When Sharon Hall walked out into her backyard one morning in May, it took her a moment to process what she saw.
Lined up and posed on the back lawn were 11 of her 12 show rabbits. They'd been removed from their hutch some time in the night, killed and then laid on the lawn in front of her back door.
"They broke their necks and posed them like pictures, laying out, propped up on the elbows," she said.
It was deeply unsettling.
Hall called the Yellowstone County Sheriff's Office, which sent out a deputy to investigate.
Hall, who is disabled and lives with her disabled brother, also uses the rabbits for therapy. Their deaths and the manner in which she found them left her troubled and despondent.
So she turned to social media, sharing what had happened with other animal owners in the area. Many responded with similar tales of strange and disturbing incidents of animal cruelty.
The sheriff's office has received no reports other than Hall's. And the agency's investigation into Hall's rabbits turned up no leads.
"We went out," said Yellowstone County Sheriff's Capt. Bill Michaelis. "I don't think they ever got a suspect."
Hall was disappointed.
"They can't do nothing," she said.
Michaelis acknowledged that Hall's description of how the rabbits were killed and then displayed was unusual.
"It's not normal," he said.
And it would be concerning if more incidents like this were happening around the county. But if there's talk of it on social media, it's not reaching the sheriff's office.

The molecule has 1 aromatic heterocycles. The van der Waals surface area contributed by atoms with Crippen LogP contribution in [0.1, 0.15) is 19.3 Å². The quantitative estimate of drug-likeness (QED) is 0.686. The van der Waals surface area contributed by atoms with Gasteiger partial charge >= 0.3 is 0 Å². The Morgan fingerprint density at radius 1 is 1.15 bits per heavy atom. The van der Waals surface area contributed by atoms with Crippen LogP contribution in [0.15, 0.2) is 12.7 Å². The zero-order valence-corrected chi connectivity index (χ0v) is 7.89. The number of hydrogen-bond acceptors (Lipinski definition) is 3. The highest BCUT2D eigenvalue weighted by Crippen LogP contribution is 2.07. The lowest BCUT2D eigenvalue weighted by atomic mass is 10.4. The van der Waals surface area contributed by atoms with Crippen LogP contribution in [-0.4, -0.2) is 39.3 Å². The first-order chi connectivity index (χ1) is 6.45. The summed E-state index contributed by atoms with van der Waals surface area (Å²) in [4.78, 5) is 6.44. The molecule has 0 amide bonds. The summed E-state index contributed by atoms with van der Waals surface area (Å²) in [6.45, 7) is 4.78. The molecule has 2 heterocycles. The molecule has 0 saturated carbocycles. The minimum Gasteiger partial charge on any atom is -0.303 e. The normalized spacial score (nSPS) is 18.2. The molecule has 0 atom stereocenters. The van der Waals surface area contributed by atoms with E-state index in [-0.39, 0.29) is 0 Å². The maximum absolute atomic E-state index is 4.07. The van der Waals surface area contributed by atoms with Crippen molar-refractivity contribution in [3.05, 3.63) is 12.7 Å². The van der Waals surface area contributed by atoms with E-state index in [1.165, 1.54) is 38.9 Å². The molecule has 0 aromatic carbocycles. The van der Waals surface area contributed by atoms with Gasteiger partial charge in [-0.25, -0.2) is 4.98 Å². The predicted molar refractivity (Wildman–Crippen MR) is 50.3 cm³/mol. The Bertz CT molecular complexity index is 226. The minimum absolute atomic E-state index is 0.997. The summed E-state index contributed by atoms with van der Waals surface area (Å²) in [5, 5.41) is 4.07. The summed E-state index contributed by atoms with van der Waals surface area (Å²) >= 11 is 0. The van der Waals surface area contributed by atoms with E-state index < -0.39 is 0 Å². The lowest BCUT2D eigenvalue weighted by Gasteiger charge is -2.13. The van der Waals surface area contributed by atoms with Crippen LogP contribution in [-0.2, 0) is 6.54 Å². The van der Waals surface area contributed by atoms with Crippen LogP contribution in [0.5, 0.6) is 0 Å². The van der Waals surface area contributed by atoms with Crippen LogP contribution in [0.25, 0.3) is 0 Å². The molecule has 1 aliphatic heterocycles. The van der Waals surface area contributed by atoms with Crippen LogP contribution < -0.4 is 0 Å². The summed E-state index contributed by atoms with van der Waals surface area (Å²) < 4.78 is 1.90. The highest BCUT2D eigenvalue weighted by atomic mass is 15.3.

"All I'm seeing is the one call," Michaelis said.
Musselshell County to the north and Carbon County to the south also had no reported incidents of cruel and unusual pet deaths.
That's not to say the agencies never get animal cruelty calls.
During the summer months, the Yellowstone County Sheriff's department receives dozens of calls reporting horses that appear malnourished or appear to be corralled in pens that are too small.
The agency also gets a lot of calls for dead chickens. Usually, they've been killed by a dog, said Yellowstone County animal control officer Jeremy Kehrer.
Many times what looks like an incident of animal cruelty is simply mother nature, he said. The discovery of a rabbit with its leg torn off can look pretty violent, but usually it's just a neighborhood dog following its instincts, Kehrer said.
"It's hard to tell," he said.
Kehrer is the only animal control officer for the county, so he stays busy. He's usually the one to respond on an animal cruelty call. He's seen no unusual pet deaths this summer.
"I haven't heard of any weird stuff going on," he said.